Tag Archives: Britain

On the record

June 28, 2014

This week’s New Yorker has a funny little piece from David Sedaris on walking the English countryside near his home in the company of his Fitbit pedometer. Describing his obsessive tendencies and ever-increasing daily step count, he writes,

I look back at that time and laugh—fifteen thousand steps—Ha! That’s only about seven miles! Not bad if you’re on a business trip or you’re just getting used to a new prosthetic leg. In Sussex, though, it’s nothing. Our house is situated on the edge of a rolling downland, a perfect position if you like what the English call “rambling.” I’ll follow a trail every now and then, but as a rule I prefer roads, partly because it’s harder to get lost on a road, but mainly because I’m afraid of snakes.”


To facilitate such a high daily total of paces as he ultimately accumulated, having a purpose is advisable, and Sedaris embraced trash collection. This practice reminds me of the bumly litter-picker who used to rove Wayne State’s campus, obsessively tidying the grounds. I never really got to talk with this guy — he was always very intent on his task — but I miss him making his rounds, figuratively darning the environment like an old sock. Sedaris recently began carrying a trash-collecting claw on a metal pole, which sounds like a big improvement over his former habits.

With it I can walk, fear snakes a little less, and satisfy my insane need for order all at the same time. I’ve been cleaning the roads in my area of Sussex for three years now, but before the Fitbit I did it primarily on my bike, and with my bare hands. That was fairly effective, but I wound up missing a lot. On foot, nothing escapes my attention: a potato-chip bag stuffed into the hollow of a tree, an elderly mitten caught in the embrace of a blackberry bush, a mud-coated matchbook at the bottom of a ditch.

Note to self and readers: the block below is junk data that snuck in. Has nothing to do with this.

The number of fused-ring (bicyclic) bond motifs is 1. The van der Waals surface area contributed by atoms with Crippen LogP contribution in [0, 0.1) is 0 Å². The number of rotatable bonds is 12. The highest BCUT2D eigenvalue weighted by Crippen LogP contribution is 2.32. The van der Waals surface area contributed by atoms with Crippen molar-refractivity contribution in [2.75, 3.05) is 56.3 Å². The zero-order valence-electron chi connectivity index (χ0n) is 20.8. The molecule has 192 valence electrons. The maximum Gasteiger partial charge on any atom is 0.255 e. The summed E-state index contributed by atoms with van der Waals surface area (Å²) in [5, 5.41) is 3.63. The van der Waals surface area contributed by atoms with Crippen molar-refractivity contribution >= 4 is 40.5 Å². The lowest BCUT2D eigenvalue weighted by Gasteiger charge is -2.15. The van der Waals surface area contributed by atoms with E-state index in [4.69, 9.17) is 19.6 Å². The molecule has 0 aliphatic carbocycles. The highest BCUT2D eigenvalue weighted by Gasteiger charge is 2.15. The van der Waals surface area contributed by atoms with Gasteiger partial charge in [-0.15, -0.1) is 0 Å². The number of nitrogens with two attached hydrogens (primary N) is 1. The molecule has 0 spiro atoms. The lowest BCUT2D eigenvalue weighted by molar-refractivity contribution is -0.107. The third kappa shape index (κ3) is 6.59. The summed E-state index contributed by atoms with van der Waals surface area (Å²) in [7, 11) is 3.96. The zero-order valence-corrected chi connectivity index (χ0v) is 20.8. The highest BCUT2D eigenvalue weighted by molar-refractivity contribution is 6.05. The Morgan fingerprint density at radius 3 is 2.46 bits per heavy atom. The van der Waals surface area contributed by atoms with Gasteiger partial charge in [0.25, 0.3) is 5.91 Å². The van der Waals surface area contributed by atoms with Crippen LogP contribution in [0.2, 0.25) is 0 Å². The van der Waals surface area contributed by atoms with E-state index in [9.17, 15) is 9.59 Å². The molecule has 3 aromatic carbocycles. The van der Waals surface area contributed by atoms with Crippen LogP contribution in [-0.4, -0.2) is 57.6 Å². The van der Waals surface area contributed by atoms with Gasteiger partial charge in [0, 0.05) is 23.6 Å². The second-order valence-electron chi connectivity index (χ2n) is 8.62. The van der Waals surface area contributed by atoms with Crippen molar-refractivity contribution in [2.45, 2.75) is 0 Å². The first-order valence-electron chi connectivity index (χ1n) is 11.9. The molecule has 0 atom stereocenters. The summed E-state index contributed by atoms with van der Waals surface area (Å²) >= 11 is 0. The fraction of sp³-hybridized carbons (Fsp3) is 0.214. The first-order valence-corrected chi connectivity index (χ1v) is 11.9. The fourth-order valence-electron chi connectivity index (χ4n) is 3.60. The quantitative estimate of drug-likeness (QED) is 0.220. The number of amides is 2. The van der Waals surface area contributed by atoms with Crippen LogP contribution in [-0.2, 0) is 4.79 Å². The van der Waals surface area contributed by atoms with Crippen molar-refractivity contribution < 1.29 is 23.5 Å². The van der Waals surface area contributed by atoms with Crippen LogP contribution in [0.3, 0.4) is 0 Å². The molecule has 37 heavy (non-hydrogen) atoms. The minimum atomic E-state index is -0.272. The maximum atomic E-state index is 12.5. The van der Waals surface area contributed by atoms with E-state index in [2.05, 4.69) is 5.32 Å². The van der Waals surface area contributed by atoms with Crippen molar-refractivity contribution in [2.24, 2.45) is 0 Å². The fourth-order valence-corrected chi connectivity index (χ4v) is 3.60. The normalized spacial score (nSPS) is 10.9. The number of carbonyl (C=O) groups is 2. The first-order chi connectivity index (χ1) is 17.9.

Strawberry shrubbish.

Strawberry shrubbish.

In his most recent collection, Let’s Explore Diabetes with Owls, for which I walked to the public library last year only to find I actually had to rent the book, he covers much of the same territory (trash removal being an ongoing thing and all). As one blogger said glowingly, inspired to reconsider his retirement plans, “I’m not sure why, but when David Sedaris talked about how he picked up trash alongside the highways and byways of Britain it seemed really cool. Maybe this is a mark of a good writer. They can talk about picking up trash and make it sound totally awesome.” Who knows how Sedaris even has time to write, with hauling around bags of refuse nine hours a day, but evidently it’s worth it. Perhaps this is just how literary greats roll.

Since getting my Fitbit, I’ve seen all kinds of things I wouldn’t normally have come across. Once, it was a toffee-colored cow with two feet sticking out of her. I was rambling that afternoon, with my friend Maja, and as she ran to inform the farmer I marched in place, envious of the extra steps she was getting in.

What noble thing-finderly spirit! Just wait until he mentions all the dead animals he comes across.


Sedaris’ sentiment at the death of his Fitbit is similar to that of many others — freedom! Of course, since it’s David Sedaris, there must be a twist. If a touch macabre is your kind of humor, don’t miss these droll musings on the true history of peppercorn sales and the relationship between fried chicken and sex. Read “Stepping Out” in The New Yorker.

Warm Walking Months

May 30, 2014

It’s summer already, at least by some definitions. The solstice is a few weeks out yet, but in between Memorial Day and Labor Day, things get lazy, time slows. It’s happening. Hot days and cool nights, the sound of crickets volleying outside the windowscreens, luring us out for a night walk, a morning walk, even a scorching midday walk that reminds the skin what a tan is.

By less apparent measures, we’re now in between the two National Walking Months, as the UK’s version taking place in May wraps up. This will hopefully leave us with several good walking months instead of a quick retreat to the air conditioning as June barges in, melting the ice cubes in our water bottles. The US isn’t due for a National Walking Month until October, a kind of pleasingly improbable time to hold such an event.